1. Japanese verse
2. Religious painting from Tibet
3. Culture of boat people
4. A village in Italy
6. A grunge band in Estonia
7. A comic character
Tanka: Japanese verse
Tanka (meaning short verse) is a form of waka (japanese poetry) having 31 syllables, written in five lines in the form 5-7-5-7-7. The simplicity of this form of poetry allows poets to create concise, elegant expressions for complex thoughts. The themes of a tanka tend toward beauty, melancholy, and the passage of time.
Tanka: Religious painting from Tibet
A tanka is a portable religious painting from Tibet, depicting the Buddha, or lamas in their most recognizable forms. The word tanka (or thangka), in this case, comes from the Tibetan thaka, which means "something rolled up". Tankas are usually richly coloured, and are painted on thickly woven, cotton cloth, with a gesso of animal glue, chalk, and water. Larger tankas are made with just two of these cloth pieces sewn together. The whole painting is bordered in cloth, and fitted with wooden rods at both top and bottom to enable effective transport and storage.
Tanka: Culture of boat people
The Tánka (also called Tan) people are one of Hong Kong's first immigrant groups, coming from Mainland China during the Han dynasty. Most Tánka are fishers, traders, salt-producers, but other significant jobs have included pearl-diving and opium dealing. The Tánka historically lived on small boats grouped together to form colonies. The fishing village of Tai O, on the northwest side of Hong Kong’s Lantau Island, is a community built on stilts by the Tánka people, who are not comfortable to settle on land. The boats of these people are also called tankas (or tankias), measuring 7m in length, and rowed by the Tánka women. The boats are small, with a single oar in the stern, and generally carry two passengers. Because the boats have so significant a part in the lives of the Tánka people, the children would learn to climb the rigging, carrying supplies or even babies on their backs.
The Tánka people have faced political, social, and economic discrimination from both the Chinese and British governments of Hong Kong. The Tánka were traditionally not recognized as part of Hong Kong by the Chinese government, and British oppression began in the 1950s, when the colonial government made plans to destroy the stilt homes of the Tánka people, and replace these with inland homes. The stilt houses did remain, but have been transferred to government powers, and the Tánka are only allowed to stay because the state has allowed them to. Another difficulty faced by the Tánka is the decline of the fishing industry due to stock shortage, industrial pollution, and ecosystem disruption from large scale government infrastructure.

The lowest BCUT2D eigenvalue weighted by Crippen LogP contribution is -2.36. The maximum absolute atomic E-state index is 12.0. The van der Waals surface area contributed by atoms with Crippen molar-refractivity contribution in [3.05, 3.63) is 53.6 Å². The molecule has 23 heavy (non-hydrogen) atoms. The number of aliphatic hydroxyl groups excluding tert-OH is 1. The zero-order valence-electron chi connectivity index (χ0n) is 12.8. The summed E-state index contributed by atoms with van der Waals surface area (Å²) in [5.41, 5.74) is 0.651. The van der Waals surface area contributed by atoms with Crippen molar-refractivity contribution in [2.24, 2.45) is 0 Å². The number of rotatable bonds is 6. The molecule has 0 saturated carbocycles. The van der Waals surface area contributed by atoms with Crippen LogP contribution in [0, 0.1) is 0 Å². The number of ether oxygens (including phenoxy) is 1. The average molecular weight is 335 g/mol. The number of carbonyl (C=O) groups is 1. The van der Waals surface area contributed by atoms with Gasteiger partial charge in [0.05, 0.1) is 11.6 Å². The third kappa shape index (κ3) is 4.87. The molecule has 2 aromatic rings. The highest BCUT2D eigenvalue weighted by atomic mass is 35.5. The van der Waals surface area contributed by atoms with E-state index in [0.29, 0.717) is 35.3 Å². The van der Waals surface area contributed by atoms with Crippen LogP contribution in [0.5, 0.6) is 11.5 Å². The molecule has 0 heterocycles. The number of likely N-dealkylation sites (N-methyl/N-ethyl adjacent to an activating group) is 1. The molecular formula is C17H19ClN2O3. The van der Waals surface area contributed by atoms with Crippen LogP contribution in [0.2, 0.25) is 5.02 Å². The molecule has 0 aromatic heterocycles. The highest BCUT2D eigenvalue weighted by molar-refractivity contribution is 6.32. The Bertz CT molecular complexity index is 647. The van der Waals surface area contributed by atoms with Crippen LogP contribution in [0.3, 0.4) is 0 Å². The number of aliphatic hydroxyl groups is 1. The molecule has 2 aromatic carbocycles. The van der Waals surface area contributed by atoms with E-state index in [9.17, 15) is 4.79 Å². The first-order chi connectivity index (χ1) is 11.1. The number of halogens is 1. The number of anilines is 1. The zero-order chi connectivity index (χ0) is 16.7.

Tanka means "great" in the the Lakota, and Sioux (Dakota) First Nations language (Wopila Tanka great thanks, Ta tanka great beast, Waka’n Tanka great spirit or great mystery) This last, the Waka’n Tanka, is the godhead of the Lakota people in the same way that God is the Christian godhead, and Brahma-Nirguna is the Hindu godhead.
Tanka: A village in Italy
Tanka is a village in the commune of Villasimius, on the south-east cape of Sardinia, 50km from the capital, Cagliari. Tanka covers 43 hectares of the island, and has about 900 residences.
Tanka: A grunge band in Estonia
There is a grunge band in Estonia by the name of Tanka, composed of Oskar Danka, Denis Shelepov, Raivo Piirsalu, and Henry Hinno. They released the CD Routine in 2000, then went touring throughout Estonia. In 2001, they worked on their first LP.
Tanka: A comic character
Tanka was in the French comic book, Nevada, from issues 206 – 247. Tanka is a blond-haired, blue-eyed muscular hero. The story of Tanka is that he was found as a baby in the jungle, and grew up developing "jungle-abilities", and fighting for the side of good. He disappeared from this space-time continuum when he found the "Master Arch", and went 7 billion years in the future. He became a time-travelling protector of good, and then returned to "normal time".